Some months ago I was teaching a First Degree Reiki class. That very first evening, I said it would be fine for students to start putting their hands on friends or family members if they had the opportunity. Among the participants was a mom with a four-year-old.
Saturday morning at 5 a.m., this little boy came bounding into his parents’ bedroom, ready for action. Mom and dad rolled over to make room, knowing their day had begun (too early!). But the mom, on a bit of a lark, put her hand on the little guy’s heart, and moments later he was asleep—for a good while. Mom got some time alone; dad slept in. She came to class delighted. Small things really, but all parents know how basic these are to maintaining sanity.
I started treating my own children (now twenty-three and seventeen) when they were in utero. Both kids were born with the help of the local midwife and Reiki, provided by my husband, Paul. I felt like I knew my kids before they arrived in that way that we “know” the people we treat. And I knew that the hands that met them the moment they arrived were already known to them.
As babies and toddlers, they were more familiar with Reiki than band-aids. “Reiki me” was the solution for almost every hurt, whether they were ow-ies, illness, or hurt feelings. We were blessed with very few situations that required a doctor; even earaches were relieved with Reiki. It was so reassuring as a parent to have this safe and effective (and very convenient) first aid tool always at hand.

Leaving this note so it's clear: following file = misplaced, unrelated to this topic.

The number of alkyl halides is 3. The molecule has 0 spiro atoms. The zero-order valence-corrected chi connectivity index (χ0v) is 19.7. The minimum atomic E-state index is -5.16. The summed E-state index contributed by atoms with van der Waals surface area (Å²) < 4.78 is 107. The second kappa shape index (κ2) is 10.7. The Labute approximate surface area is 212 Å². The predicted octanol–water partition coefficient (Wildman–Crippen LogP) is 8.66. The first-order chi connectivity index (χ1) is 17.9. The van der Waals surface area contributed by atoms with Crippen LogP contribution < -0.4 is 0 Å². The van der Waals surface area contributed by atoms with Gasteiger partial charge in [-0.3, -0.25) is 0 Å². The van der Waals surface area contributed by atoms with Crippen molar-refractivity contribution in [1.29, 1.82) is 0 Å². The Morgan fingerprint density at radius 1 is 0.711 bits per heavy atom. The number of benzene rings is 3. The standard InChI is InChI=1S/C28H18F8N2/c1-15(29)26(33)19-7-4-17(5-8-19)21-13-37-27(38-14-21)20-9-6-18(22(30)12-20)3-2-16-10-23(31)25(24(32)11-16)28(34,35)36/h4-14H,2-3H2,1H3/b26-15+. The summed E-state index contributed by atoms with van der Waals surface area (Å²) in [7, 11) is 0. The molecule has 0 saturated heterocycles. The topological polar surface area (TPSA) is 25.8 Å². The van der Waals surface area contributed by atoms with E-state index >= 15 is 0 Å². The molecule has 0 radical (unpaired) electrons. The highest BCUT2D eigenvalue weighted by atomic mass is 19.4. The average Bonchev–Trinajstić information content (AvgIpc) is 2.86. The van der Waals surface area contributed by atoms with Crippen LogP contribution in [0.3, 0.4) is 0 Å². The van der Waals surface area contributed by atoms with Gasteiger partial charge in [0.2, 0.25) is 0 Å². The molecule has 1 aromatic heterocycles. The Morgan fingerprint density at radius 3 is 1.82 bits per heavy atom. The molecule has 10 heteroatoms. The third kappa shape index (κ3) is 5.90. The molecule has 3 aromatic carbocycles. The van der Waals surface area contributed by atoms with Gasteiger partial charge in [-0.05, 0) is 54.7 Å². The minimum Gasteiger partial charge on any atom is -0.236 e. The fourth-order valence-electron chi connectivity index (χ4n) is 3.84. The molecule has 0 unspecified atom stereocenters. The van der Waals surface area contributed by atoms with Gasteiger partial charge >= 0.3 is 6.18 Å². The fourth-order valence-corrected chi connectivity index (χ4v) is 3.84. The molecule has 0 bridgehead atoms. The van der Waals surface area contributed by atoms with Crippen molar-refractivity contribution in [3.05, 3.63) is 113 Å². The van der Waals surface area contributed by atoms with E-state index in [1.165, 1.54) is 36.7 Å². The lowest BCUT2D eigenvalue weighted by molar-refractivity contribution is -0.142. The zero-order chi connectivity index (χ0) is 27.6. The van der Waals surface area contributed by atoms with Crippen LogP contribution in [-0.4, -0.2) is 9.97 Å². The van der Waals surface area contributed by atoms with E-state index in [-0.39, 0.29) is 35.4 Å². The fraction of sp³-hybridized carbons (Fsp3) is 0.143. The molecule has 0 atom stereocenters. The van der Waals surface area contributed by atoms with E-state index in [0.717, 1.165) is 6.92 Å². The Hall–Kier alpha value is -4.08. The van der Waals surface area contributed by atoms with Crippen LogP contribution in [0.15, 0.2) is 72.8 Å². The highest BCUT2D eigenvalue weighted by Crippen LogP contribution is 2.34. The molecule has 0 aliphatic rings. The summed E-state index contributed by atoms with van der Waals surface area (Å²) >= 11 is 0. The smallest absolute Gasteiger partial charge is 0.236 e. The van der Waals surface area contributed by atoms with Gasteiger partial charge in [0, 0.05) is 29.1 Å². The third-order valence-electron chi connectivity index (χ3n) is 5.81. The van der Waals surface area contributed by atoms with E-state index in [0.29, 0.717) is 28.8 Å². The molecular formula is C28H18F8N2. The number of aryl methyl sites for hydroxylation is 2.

I recently came across a photo taken in my mom’s living room. My daughter, Mara, is about two-years old. She is sitting at a Reiki table, very focused, treating her favorite baby doll. My children take it for granted that Reiki heals and that each of us has this ability. It’s a far, far cry from the doubt and insecurity I felt when I started doing Reiki.
One of my sweetest parenting moments came one evening when I was treating my son Michael, then in eighth grade. Out of the dark, came this voice, “Mom, you know why I love Reiki? It just washes away the day.” How much better every one of us could have survived the pain of middle school if we’d had that experience.
Our lives are largely made up of simple, universal experiences. But it’s possible to meet them with more grace and ease. Encourage your friends who are young parents or parents-to-be to learn Reiki and make it a part of their families’ lives. You know they won’t regret it if they use it.